The American thriller with a twist has been done so many times that it rarely manages to surprise. In the years following "The Usual Suspects," few movies have successfully altered the relationships between various main characters in a way that's both dramatically satisfying and unexpected. Rare exceptions, including "Memento" and the undervalued "A Perfect Getaway," assume that audiences have active imaginations, and so their scripts contain valuable efforts to remain a step ahead of an intelligent viewership. Generally, however, forehead-slapping predictability abounds, "The Perfect Host" being the latest example.
Nick Tomnay, making his directorial debut, shows his capacity to construct a tense home invasion narrative. He probably has a better movie in him. Unfortunately, the screenplay (co-written by Tomnay and Krishna Jones) goes through a number of developments that play with expectations without changing the uninspired premise behind it all. It's a moving picture with a familiar frame.
David Hyde Pierce gives himself over to the role Warwick Thorton, a wealthy maniac who selects the bank robber John Taylor (Clayne Crawford) as the latest victim of his demented stay-at-home murdering antics. Tomnay begins by following John on the lam from the law, until he manages to find temporary sanctuary at Warwick's abode by telling a few lies. Their awkward banter leads to the threat of violence, before a sudden role reversal puts Warwick in charge.
Thus begins a prolonged second act that veers into horror territory--Tomnay even dips his toes into the forgotten waters of torture porn--before doubling back to another ludicrous twist. And then another. In retrospect, a few of these instances require the acceptance of happenstance that strains the already ludicrous modern day standards for movie logic. Even if the loose credibility were given a pass, "The Perfect Host" falters because no single incident radically upends the movie's grim atmosphere, not even Pierce's commitment to an utterly crazy performance.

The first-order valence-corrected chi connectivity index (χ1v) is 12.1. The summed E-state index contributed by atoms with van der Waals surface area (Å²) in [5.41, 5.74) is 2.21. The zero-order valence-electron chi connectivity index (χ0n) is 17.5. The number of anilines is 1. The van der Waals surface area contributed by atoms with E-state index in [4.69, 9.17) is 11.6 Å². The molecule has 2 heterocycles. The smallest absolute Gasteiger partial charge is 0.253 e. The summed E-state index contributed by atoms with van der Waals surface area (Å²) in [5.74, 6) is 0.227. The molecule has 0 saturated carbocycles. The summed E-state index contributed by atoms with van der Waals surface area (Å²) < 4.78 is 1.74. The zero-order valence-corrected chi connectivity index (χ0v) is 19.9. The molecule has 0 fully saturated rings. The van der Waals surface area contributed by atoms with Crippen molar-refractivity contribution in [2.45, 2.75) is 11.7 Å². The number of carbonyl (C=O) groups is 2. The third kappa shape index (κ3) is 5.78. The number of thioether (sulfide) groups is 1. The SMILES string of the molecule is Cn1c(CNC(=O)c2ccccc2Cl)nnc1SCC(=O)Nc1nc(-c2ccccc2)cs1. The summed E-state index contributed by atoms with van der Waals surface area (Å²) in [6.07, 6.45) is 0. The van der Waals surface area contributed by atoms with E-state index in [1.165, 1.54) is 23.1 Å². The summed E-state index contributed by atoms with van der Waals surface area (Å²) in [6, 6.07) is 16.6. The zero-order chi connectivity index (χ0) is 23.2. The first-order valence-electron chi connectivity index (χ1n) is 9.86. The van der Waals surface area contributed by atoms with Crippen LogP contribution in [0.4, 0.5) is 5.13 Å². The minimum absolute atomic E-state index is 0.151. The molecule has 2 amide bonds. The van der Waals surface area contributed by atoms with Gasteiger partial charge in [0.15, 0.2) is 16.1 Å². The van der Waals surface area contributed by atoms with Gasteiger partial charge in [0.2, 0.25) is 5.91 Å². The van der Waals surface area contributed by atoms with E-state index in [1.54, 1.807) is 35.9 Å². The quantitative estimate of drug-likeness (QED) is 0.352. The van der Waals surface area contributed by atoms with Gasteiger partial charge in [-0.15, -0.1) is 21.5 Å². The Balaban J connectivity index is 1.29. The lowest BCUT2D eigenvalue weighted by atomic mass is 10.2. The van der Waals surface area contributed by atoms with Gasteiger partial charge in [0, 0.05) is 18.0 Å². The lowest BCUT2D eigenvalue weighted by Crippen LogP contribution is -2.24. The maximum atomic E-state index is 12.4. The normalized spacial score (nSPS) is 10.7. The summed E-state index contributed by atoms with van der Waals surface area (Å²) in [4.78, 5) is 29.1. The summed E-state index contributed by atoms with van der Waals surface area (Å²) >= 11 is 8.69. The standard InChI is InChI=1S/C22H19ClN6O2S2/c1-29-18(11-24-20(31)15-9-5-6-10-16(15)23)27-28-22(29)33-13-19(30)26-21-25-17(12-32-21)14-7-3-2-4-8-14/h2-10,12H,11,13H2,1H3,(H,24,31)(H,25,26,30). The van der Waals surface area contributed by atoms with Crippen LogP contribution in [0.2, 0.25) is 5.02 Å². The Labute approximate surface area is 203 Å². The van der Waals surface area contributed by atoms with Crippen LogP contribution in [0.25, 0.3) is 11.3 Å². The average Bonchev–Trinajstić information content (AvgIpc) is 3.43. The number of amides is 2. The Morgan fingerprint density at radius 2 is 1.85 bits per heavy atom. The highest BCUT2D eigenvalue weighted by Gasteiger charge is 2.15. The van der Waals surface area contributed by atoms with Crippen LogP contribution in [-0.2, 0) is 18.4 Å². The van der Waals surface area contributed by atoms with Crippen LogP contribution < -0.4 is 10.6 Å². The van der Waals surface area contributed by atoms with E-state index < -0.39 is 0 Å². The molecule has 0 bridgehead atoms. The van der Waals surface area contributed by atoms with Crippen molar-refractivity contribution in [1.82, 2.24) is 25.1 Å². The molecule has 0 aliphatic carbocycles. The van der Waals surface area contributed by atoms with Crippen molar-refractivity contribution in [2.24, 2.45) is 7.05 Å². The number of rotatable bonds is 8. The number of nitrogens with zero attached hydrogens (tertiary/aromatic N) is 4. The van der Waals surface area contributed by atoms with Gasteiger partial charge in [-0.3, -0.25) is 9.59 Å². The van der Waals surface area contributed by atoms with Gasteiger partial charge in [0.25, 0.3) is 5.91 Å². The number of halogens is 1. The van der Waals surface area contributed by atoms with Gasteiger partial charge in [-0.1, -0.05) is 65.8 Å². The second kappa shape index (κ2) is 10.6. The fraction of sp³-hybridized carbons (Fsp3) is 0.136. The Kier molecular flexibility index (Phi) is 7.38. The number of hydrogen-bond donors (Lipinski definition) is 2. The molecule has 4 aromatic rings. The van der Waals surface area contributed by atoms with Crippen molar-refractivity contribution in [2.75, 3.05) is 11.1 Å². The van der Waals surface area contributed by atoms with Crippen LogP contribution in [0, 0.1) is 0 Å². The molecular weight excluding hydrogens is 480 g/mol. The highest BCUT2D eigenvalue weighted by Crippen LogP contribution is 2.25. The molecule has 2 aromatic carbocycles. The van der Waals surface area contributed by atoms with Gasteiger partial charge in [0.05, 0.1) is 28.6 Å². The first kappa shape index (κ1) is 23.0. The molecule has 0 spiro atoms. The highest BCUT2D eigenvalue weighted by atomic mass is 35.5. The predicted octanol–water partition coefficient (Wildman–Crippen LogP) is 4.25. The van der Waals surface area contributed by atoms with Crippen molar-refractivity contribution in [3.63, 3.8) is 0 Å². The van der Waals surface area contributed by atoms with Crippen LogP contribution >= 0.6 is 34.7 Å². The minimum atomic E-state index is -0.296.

Nevertheless, the actor throws himself into the role, relishing the opportunity to take his deadpan comic appeal in a wild direction, following the road paved with varying degrees of success by Jim Carrey ("The Cable Guy") and Robin Williams ("One Hour Photo"). But the script doesn't give him enough milage to make it worth the effort, save for one outstanding sequence in which Warwick unleashes his disco moves on a tabletop, grooving to "Car Wash" alongside a half dozen imaginary friends. "The Perfect Host" could use more of this inspired lunacy.
As a recent alternative, consider the morbidly gripping Spanish home invasion thriller "Kidnapped," released on VOD a few weeks back. Miguel Angel Vivas' supremely unsettling story of a rich family tormented by anonymous thugs continually charges in new directions, both narratively and stylistically: The director uses split screens and frightening outbursts of violence to maintain a constant feeling of uncertainty. Vivas doesn't just play with audience expectations; he tears them to shreds. By contrast, the innumerable change-ups in "The Perfect Host" only pretend to take the plot in new directions. In reality, each new twist is perfectly derivative, which leads to a host of problems.
criticWIRE grade: C
HOW WILL IT PLAY? In limited release this weekend, "The Perfect Host" is unlikely to generate much interest, although it could have a solid life on VOD, where it has been released by Magnolia Pictures.